Fairly Recently: Must- and Should-Reads, and Writings... (June 19, 2019)

Eric Rauchway: "This, by @EliotACohen on the problems with DARKEST HOUR, is right, but one could go much further. I should be the target audience for a movie like DARKEST HOUR. I teach WW2 and I believe that next to Soviet manpower and American machinery, British stubbornness was a key to Allied victory. But this movie presents Churchill as an insecure boor who is nevertheless right about the need to oppose Nazism, and for Britain to defeat Nazism it was necessary only for friends to indulge his boorishness, bolster him in his insecurity, and opponents to yield to his dazzling rhetoric. This is wrong...

...We can see how and why it is wrong by looking at two apparently minor historical inaccuracies in the movie which, when we consider them, open up to reveal major problems in the narrative.

1) Churchill moving into 10 Downing Street upon becoming PM. It’s the occasion for a completely cringeworthy scene where Churchill’s family gather around and say haha, pop is an abusive bastard whom we’ve all enabled but now it’s going to be worth it! (I paraphrase, but not much.) Churchill didn’t move into number 10 on becoming PM. He remained in Admiralty House until mid-June. Roy Jenkins points out this was, in part, out of consideration for the toppled Neville Chamberlain. In DARKEST HOUR, Churchill moves immediately into no. 10, and also later in the war cabinet rooms literally makes Chamberlain move seats. He is, as I say, a boor. In real life, Churchill was careful of Chamberlain and showed diplomacy, because in real life Churchill was not a fool and understood politics.

2) Churchill talking to FDR on the telephone. That telephone didn’t yet exist. Churchill and FDR were communicating by encoded telegram—and had been, rather against protocol, since before Churchill became PM. In real life, during the time covered by DARKEST HOUR, they had to suspend these telegraphic communications because the Brits discovered a US code clerk had been leaking them to Nazi agents. They put that code clerk in jail, and tried very hard to keep the episode secret, because both FDR and Churchill knew that FDR had been defying the spirit of US neutrality law by assisting Britain. Both of them knew that FDR had been straining the law and political common sense (remember, in 1940 he was running for a unique 3rd term as president) by assisting Britain. But in the film, the (historically impossible) conversation makes it seem as if FDR was resisting offering aid to Britain.....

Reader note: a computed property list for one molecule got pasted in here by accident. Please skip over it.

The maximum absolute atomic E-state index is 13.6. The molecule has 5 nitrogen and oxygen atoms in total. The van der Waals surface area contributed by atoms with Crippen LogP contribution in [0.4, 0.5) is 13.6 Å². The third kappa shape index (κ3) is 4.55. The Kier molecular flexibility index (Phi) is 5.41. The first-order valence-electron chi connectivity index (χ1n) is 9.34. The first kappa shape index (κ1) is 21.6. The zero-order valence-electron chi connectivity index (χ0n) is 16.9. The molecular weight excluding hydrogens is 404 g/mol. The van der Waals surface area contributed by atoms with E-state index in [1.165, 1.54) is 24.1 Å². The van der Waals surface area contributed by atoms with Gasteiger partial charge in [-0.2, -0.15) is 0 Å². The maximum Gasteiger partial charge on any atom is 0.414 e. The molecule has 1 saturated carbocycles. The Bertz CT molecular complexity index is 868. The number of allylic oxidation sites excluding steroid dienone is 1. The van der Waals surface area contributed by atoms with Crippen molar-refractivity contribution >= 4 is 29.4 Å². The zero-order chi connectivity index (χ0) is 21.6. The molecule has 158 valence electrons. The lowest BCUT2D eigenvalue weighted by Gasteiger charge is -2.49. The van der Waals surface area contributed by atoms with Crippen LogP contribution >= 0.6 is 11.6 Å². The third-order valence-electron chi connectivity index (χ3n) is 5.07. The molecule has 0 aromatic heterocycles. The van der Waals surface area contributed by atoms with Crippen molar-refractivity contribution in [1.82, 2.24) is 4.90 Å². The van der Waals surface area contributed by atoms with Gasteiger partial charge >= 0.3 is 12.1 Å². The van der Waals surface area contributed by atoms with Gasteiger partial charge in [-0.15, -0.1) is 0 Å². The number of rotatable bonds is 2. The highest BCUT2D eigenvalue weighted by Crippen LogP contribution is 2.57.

The movie has to get Dunkirk wrong also, making it seem like it’s the result of some mystical synergy between Churchill and the seagoing British people. It wasn’t—Nolan got that right—it was largely a British military operation. Something like 2/3 of the soldiers rescued off Dunkirk went off on a Royal Navy ship, not a civilian craft. But it wouldn’t suit the movie’s politics to show the Royal Navy functioning; the institutions all have to be against Churchill until he shouts elegantly at them.

>Finally (yes, this thread is a mess, but it’s a thread, what do you want) there’s the core matter of Churchill’s great speeches and the reactions to them. Churchill didn’t write the best of these speeches all himself.... The speech wasn’t greeted with tumultuous applause, but with murmurs, doubt, and less appreciation than (one MP noted) many of Chamberlain’s speeches. Again, as @RichardToye notes, it made Britons depressed, grave, sad, sick, serious—despite appreciating the quality of the language